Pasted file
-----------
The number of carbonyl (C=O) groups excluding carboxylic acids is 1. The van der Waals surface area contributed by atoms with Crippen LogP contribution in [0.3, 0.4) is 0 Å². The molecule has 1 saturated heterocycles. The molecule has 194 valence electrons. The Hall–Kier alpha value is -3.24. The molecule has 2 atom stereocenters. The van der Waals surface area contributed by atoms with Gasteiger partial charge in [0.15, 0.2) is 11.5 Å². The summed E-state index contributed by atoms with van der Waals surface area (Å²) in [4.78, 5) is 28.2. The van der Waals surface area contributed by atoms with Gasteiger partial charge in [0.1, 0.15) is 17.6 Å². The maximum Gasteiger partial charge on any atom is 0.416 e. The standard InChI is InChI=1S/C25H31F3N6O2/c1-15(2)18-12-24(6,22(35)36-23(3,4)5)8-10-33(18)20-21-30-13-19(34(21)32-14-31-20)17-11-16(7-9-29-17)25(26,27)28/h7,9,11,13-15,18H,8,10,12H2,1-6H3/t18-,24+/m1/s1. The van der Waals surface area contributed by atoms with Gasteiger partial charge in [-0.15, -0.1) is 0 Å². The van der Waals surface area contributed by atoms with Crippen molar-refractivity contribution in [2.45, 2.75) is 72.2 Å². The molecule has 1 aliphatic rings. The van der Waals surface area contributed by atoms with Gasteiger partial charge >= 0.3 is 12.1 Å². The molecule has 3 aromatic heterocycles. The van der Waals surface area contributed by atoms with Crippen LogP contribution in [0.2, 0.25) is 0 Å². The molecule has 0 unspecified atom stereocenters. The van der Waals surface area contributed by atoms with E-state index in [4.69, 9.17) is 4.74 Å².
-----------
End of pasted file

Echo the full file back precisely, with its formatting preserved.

The number of carbonyl (C=O) groups excluding carboxylic acids is 1. The van der Waals surface area contributed by atoms with Crippen LogP contribution in [0.3, 0.4) is 0 Å². The molecule has 1 saturated heterocycles. The molecule has 194 valence electrons. The Hall–Kier alpha value is -3.24. The molecule has 2 atom stereocenters. The van der Waals surface area contributed by atoms with Gasteiger partial charge in [0.15, 0.2) is 11.5 Å². The summed E-state index contributed by atoms with van der Waals surface area (Å²) in [4.78, 5) is 28.2. The van der Waals surface area contributed by atoms with Gasteiger partial charge in [0.1, 0.15) is 17.6 Å². The maximum Gasteiger partial charge on any atom is 0.416 e. The standard InChI is InChI=1S/C25H31F3N6O2/c1-15(2)18-12-24(6,22(35)36-23(3,4)5)8-10-33(18)20-21-30-13-19(34(21)32-14-31-20)17-11-16(7-9-29-17)25(26,27)28/h7,9,11,13-15,18H,8,10,12H2,1-6H3/t18-,24+/m1/s1. The van der Waals surface area contributed by atoms with Gasteiger partial charge in [-0.15, -0.1) is 0 Å². The van der Waals surface area contributed by atoms with Crippen molar-refractivity contribution in [2.45, 2.75) is 72.2 Å². The molecule has 1 aliphatic rings. The van der Waals surface area contributed by atoms with Gasteiger partial charge >= 0.3 is 12.1 Å². The molecule has 3 aromatic heterocycles. The van der Waals surface area contributed by atoms with Crippen LogP contribution in [0.2, 0.25) is 0 Å². The molecule has 0 unspecified atom stereocenters. The van der Waals surface area contributed by atoms with E-state index in [4.69, 9.17) is 4.74 Å².